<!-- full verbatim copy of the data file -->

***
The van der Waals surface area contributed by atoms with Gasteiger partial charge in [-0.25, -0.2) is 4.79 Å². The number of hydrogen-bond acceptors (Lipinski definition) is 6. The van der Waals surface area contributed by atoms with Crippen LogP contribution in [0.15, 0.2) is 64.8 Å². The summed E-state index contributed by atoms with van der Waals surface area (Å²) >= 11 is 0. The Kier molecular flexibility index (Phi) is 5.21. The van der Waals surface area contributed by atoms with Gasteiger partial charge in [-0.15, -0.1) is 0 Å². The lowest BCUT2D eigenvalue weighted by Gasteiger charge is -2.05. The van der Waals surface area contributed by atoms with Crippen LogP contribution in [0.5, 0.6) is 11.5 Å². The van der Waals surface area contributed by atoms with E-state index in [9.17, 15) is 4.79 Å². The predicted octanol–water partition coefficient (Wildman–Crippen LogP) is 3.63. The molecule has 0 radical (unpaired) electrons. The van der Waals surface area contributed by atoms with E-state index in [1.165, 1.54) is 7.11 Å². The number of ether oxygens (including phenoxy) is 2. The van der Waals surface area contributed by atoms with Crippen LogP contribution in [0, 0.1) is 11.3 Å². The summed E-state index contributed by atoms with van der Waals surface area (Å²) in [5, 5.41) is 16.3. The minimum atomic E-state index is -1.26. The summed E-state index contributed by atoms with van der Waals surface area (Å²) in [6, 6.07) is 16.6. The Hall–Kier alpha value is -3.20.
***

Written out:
The van der Waals surface area contributed by atoms with Gasteiger partial charge in [-0.25, -0.2) is 4.79 Å². The number of hydrogen-bond acceptors (Lipinski definition) is 6. The van der Waals surface area contributed by atoms with Crippen LogP contribution in [0.15, 0.2) is 64.8 Å². The summed E-state index contributed by atoms with van der Waals surface area (Å²) >= 11 is 0. The Kier molecular flexibility index (Phi) is 5.21. The van der Waals surface area contributed by atoms with Gasteiger partial charge in [-0.15, -0.1) is 0 Å². The lowest BCUT2D eigenvalue weighted by Gasteiger charge is -2.05. The van der Waals surface area contributed by atoms with Crippen LogP contribution in [0.5, 0.6) is 11.5 Å². The van der Waals surface area contributed by atoms with E-state index in [9.17, 15) is 4.79 Å². The predicted octanol–water partition coefficient (Wildman–Crippen LogP) is 3.63. The molecule has 0 radical (unpaired) electrons. The van der Waals surface area contributed by atoms with E-state index in [1.165, 1.54) is 7.11 Å². The number of ether oxygens (including phenoxy) is 2. The van der Waals surface area contributed by atoms with Crippen LogP contribution in [0, 0.1) is 11.3 Å². The summed E-state index contributed by atoms with van der Waals surface area (Å²) in [5, 5.41) is 16.3. The minimum atomic E-state index is -1.26. The summed E-state index contributed by atoms with van der Waals surface area (Å²) in [6, 6.07) is 16.6. The Hall–Kier alpha value is -3.20.